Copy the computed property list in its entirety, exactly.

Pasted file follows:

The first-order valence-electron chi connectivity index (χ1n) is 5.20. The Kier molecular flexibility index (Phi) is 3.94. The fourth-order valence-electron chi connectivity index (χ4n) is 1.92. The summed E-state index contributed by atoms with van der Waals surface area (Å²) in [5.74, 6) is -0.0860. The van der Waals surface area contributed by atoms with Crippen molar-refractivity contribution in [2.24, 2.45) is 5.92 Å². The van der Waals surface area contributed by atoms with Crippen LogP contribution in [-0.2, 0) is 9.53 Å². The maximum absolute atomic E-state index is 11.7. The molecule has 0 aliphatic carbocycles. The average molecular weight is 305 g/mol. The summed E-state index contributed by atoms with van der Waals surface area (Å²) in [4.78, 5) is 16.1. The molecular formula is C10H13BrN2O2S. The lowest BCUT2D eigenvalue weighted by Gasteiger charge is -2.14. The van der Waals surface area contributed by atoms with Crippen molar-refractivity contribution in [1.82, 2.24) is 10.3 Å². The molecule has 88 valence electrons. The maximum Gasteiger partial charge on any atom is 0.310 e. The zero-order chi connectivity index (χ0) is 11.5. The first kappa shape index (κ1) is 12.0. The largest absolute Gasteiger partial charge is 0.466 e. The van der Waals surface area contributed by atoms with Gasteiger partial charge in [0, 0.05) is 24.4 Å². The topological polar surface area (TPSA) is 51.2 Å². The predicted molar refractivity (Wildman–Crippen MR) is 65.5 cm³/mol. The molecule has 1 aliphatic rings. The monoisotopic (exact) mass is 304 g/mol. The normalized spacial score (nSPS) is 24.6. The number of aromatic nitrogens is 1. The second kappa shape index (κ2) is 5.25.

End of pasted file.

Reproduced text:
The first-order valence-electron chi connectivity index (χ1n) is 5.20. The Kier molecular flexibility index (Phi) is 3.94. The fourth-order valence-electron chi connectivity index (χ4n) is 1.92. The summed E-state index contributed by atoms with van der Waals surface area (Å²) in [5.74, 6) is -0.0860. The van der Waals surface area contributed by atoms with Crippen molar-refractivity contribution in [2.24, 2.45) is 5.92 Å². The van der Waals surface area contributed by atoms with Crippen LogP contribution in [-0.2, 0) is 9.53 Å². The maximum absolute atomic E-state index is 11.7. The molecule has 0 aliphatic carbocycles. The average molecular weight is 305 g/mol. The summed E-state index contributed by atoms with van der Waals surface area (Å²) in [4.78, 5) is 16.1. The molecular formula is C10H13BrN2O2S. The lowest BCUT2D eigenvalue weighted by Gasteiger charge is -2.14. The van der Waals surface area contributed by atoms with Crippen molar-refractivity contribution in [1.82, 2.24) is 10.3 Å². The molecule has 88 valence electrons. The maximum Gasteiger partial charge on any atom is 0.310 e. The zero-order chi connectivity index (χ0) is 11.5. The first kappa shape index (κ1) is 12.0. The largest absolute Gasteiger partial charge is 0.466 e. The van der Waals surface area contributed by atoms with Gasteiger partial charge in [0, 0.05) is 24.4 Å². The topological polar surface area (TPSA) is 51.2 Å². The predicted molar refractivity (Wildman–Crippen MR) is 65.5 cm³/mol. The molecule has 1 aliphatic rings. The monoisotopic (exact) mass is 304 g/mol. The normalized spacial score (nSPS) is 24.6. The number of aromatic nitrogens is 1. The second kappa shape index (κ2) is 5.25.